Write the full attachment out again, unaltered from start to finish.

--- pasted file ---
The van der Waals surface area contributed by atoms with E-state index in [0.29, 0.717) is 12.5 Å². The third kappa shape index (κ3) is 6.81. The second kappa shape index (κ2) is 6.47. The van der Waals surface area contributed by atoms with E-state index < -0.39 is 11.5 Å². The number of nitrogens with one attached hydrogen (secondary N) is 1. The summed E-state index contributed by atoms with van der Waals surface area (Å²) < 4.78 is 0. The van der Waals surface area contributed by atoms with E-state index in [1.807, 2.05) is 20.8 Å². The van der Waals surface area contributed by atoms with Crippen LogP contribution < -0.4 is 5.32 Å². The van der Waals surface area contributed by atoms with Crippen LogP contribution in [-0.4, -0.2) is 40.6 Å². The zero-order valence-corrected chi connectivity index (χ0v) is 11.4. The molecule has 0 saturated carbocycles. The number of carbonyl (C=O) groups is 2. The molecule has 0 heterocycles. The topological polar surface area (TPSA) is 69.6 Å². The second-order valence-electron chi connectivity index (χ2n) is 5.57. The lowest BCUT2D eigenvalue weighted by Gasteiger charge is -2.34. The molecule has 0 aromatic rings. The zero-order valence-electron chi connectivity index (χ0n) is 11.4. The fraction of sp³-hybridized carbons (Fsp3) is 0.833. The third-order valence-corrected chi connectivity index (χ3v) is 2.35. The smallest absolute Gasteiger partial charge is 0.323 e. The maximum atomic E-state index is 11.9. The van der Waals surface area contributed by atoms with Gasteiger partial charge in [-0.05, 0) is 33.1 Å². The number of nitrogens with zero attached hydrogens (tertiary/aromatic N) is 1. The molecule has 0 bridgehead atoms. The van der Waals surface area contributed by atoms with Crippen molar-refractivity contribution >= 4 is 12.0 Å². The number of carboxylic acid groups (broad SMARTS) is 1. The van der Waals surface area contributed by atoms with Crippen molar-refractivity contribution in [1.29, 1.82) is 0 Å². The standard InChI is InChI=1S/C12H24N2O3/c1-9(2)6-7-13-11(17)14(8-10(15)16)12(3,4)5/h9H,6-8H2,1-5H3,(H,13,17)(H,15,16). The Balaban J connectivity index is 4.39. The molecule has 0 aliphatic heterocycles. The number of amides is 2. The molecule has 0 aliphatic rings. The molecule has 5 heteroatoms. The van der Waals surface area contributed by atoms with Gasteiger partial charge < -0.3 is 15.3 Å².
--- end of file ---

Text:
The van der Waals surface area contributed by atoms with E-state index in [0.29, 0.717) is 12.5 Å². The third kappa shape index (κ3) is 6.81. The second kappa shape index (κ2) is 6.47. The van der Waals surface area contributed by atoms with E-state index < -0.39 is 11.5 Å². The number of nitrogens with one attached hydrogen (secondary N) is 1. The summed E-state index contributed by atoms with van der Waals surface area (Å²) < 4.78 is 0. The van der Waals surface area contributed by atoms with E-state index in [1.807, 2.05) is 20.8 Å². The van der Waals surface area contributed by atoms with Crippen LogP contribution < -0.4 is 5.32 Å². The van der Waals surface area contributed by atoms with Crippen LogP contribution in [-0.4, -0.2) is 40.6 Å². The zero-order valence-corrected chi connectivity index (χ0v) is 11.4. The molecule has 0 saturated carbocycles. The number of carbonyl (C=O) groups is 2. The molecule has 0 heterocycles. The topological polar surface area (TPSA) is 69.6 Å². The second-order valence-electron chi connectivity index (χ2n) is 5.57. The lowest BCUT2D eigenvalue weighted by Gasteiger charge is -2.34. The molecule has 0 aromatic rings. The zero-order valence-electron chi connectivity index (χ0n) is 11.4. The fraction of sp³-hybridized carbons (Fsp3) is 0.833. The third-order valence-corrected chi connectivity index (χ3v) is 2.35. The smallest absolute Gasteiger partial charge is 0.323 e. The maximum atomic E-state index is 11.9. The van der Waals surface area contributed by atoms with Gasteiger partial charge in [-0.05, 0) is 33.1 Å². The number of nitrogens with zero attached hydrogens (tertiary/aromatic N) is 1. The molecule has 0 bridgehead atoms. The van der Waals surface area contributed by atoms with Crippen molar-refractivity contribution >= 4 is 12.0 Å². The number of carboxylic acid groups (broad SMARTS) is 1. The van der Waals surface area contributed by atoms with Crippen molar-refractivity contribution in [1.29, 1.82) is 0 Å². The standard InChI is InChI=1S/C12H24N2O3/c1-9(2)6-7-13-11(17)14(8-10(15)16)12(3,4)5/h9H,6-8H2,1-5H3,(H,13,17)(H,15,16). The Balaban J connectivity index is 4.39. The molecule has 0 aliphatic heterocycles. The number of amides is 2. The molecule has 0 aliphatic rings. The molecule has 5 heteroatoms. The van der Waals surface area contributed by atoms with Gasteiger partial charge < -0.3 is 15.3 Å².